Insurance Woes

November 17th, 2016 by Potato

This post was drafted a while ago, when Wayfare was trying to get insurance in the spring. I was sitting on it partly because I was waiting for her to try another avenue (or just again with another year of stable post-mat-leave income) to get disability insurance and have a happier outcome. With recent events, it seems like just an extra kick in the pants.

“Insure all the things!” Wayfare was exclaiming after her two-hour meeting with the insurance saleslady. Considering she had gone in on a surgical strike mission to acquire some disability insurance, and came back loaded with pamphlets on all manner of insurance products yet lacking a quote on disability insurance, I have to commend the saleslady’s skill.

I have a very stoic view of insurance: if there’s a chance that some event will ruin us, we need to try to insure against it (and take reasonable precautions to prevent it from happening in the first place — note that in reconciling my philosophy and my actions, diet and exercise are not classified as reasonable precautions). Insurance is not something to buy to get a windfall in case of tragedy, and so we aim to self-insure wherever we can.

It’s also important to understand that we are in no way normal parents of a young child. Financially speaking, losing one parent or the other will not ruin us. We both have advanced degrees, we both work, and we have financial resources sufficient to cover over a year of cash burn if we had to take a prolonged leave of absence — plus as renters, we have the flexibility to reduce that cash burn with just a few months’ notice1. We are, as Miss Sunlife put it, “like a family of happy little squirrels, burying [our] nuts all over the yard in anticipation of winter.”

So my main fear is prolonged disability — because living our current extravagant lifestyle of having grass on both sides of our house (a detached house!) in Toronto requires two incomes, and one of us becoming disabled doesn’t free up the other to move on and move out in the tidy (if morbid) way that death would. Thus, disability was the one kind of insurance I did want to pay for, and we finally got off our butts to get a quote and make that happen.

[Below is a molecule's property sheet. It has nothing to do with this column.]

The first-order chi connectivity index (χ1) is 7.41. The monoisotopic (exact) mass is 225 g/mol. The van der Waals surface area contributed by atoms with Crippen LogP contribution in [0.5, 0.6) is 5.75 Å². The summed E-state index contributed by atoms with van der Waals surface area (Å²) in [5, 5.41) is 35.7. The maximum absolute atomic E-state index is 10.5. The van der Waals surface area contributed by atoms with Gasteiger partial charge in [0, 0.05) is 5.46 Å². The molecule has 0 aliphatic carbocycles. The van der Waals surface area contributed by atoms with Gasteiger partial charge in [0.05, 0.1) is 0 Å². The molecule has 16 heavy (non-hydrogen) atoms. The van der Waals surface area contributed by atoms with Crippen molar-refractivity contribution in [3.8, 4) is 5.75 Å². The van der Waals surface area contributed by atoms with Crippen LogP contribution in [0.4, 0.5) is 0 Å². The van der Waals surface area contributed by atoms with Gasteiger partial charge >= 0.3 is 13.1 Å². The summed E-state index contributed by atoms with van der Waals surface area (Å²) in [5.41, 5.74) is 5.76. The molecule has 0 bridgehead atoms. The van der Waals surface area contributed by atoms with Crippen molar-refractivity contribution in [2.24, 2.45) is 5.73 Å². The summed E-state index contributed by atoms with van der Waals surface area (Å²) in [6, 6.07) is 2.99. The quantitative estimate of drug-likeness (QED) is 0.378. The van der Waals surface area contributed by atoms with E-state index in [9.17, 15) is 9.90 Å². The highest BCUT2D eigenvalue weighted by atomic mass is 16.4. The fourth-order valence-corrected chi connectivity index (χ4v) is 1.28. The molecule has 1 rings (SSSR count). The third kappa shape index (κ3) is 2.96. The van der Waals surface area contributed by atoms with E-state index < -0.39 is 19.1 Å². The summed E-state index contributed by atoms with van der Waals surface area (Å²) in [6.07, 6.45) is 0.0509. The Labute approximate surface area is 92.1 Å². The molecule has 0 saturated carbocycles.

But Wayfare came back full of weepy scenarios that appealed to emotion. What if something happened to little Blueberry? What would we do? Wouldn’t we want to be able to take some time off work to care for her or grieve? Yes — but doing so would not ruin us. We would survive and so we don’t need to insure against such a low-probability event. And if she died, I would not expect to long survive her.

“What if she got some childhood illness and then couldn’t get insurance of her own when she was an adult? If we get insurance on her now, then she can be automatically insured when she’s older and won’t have to go through this process.” Insuring the ability to get insurance is taking things too far for me. That’s second-order insurance. The fact that Miss Sunlife was able to make this argument stick firmly enough in Wayfare’s head for her to try to enthusiastically convince me of the need to insure our daughter demonstrates her level 8 insurance warlock sales skills. There were also pitches for critical illness insurance (which, reading the materials in hindsight, would not have covered this particular critical illness) and life insurance for us.